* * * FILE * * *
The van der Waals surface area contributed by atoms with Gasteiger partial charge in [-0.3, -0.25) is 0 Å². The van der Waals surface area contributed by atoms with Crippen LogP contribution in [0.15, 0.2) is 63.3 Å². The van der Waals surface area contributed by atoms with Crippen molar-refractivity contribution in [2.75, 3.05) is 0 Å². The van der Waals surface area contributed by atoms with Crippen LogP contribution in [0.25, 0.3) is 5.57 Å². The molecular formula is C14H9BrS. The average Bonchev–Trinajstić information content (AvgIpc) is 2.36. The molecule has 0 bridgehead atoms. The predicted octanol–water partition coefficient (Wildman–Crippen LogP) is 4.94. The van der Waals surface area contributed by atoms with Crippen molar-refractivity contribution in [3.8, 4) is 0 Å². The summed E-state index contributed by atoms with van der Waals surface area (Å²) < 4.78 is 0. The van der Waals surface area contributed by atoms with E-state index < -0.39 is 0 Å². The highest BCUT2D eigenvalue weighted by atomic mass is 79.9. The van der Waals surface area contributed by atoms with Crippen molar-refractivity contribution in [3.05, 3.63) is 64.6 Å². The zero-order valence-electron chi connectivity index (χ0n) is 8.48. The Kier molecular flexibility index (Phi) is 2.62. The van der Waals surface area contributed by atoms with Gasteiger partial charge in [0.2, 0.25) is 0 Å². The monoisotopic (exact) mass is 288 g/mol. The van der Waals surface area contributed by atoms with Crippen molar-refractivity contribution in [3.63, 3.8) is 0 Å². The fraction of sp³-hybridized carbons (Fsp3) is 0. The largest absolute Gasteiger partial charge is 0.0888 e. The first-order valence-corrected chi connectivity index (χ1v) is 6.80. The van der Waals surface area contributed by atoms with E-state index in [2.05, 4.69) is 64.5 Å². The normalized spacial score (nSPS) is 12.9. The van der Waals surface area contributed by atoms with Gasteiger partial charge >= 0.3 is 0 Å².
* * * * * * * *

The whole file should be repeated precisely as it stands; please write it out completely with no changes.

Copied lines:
The van der Waals surface area contributed by atoms with Gasteiger partial charge in [-0.3, -0.25) is 0 Å². The van der Waals surface area contributed by atoms with Crippen LogP contribution in [0.15, 0.2) is 63.3 Å². The van der Waals surface area contributed by atoms with Crippen molar-refractivity contribution in [2.75, 3.05) is 0 Å². The van der Waals surface area contributed by atoms with Crippen LogP contribution in [0.25, 0.3) is 5.57 Å². The molecular formula is C14H9BrS. The average Bonchev–Trinajstić information content (AvgIpc) is 2.36. The molecule has 0 bridgehead atoms. The predicted octanol–water partition coefficient (Wildman–Crippen LogP) is 4.94. The van der Waals surface area contributed by atoms with Crippen molar-refractivity contribution in [3.8, 4) is 0 Å². The summed E-state index contributed by atoms with van der Waals surface area (Å²) < 4.78 is 0. The van der Waals surface area contributed by atoms with E-state index < -0.39 is 0 Å². The highest BCUT2D eigenvalue weighted by atomic mass is 79.9. The van der Waals surface area contributed by atoms with Crippen molar-refractivity contribution in [3.05, 3.63) is 64.6 Å². The zero-order valence-electron chi connectivity index (χ0n) is 8.48. The Kier molecular flexibility index (Phi) is 2.62. The van der Waals surface area contributed by atoms with Gasteiger partial charge in [0.2, 0.25) is 0 Å². The monoisotopic (exact) mass is 288 g/mol. The van der Waals surface area contributed by atoms with Crippen molar-refractivity contribution in [3.63, 3.8) is 0 Å². The fraction of sp³-hybridized carbons (Fsp3) is 0. The largest absolute Gasteiger partial charge is 0.0888 e. The first-order valence-corrected chi connectivity index (χ1v) is 6.80. The van der Waals surface area contributed by atoms with E-state index in [2.05, 4.69) is 64.5 Å². The normalized spacial score (nSPS) is 12.9. The van der Waals surface area contributed by atoms with Gasteiger partial charge >= 0.3 is 0 Å².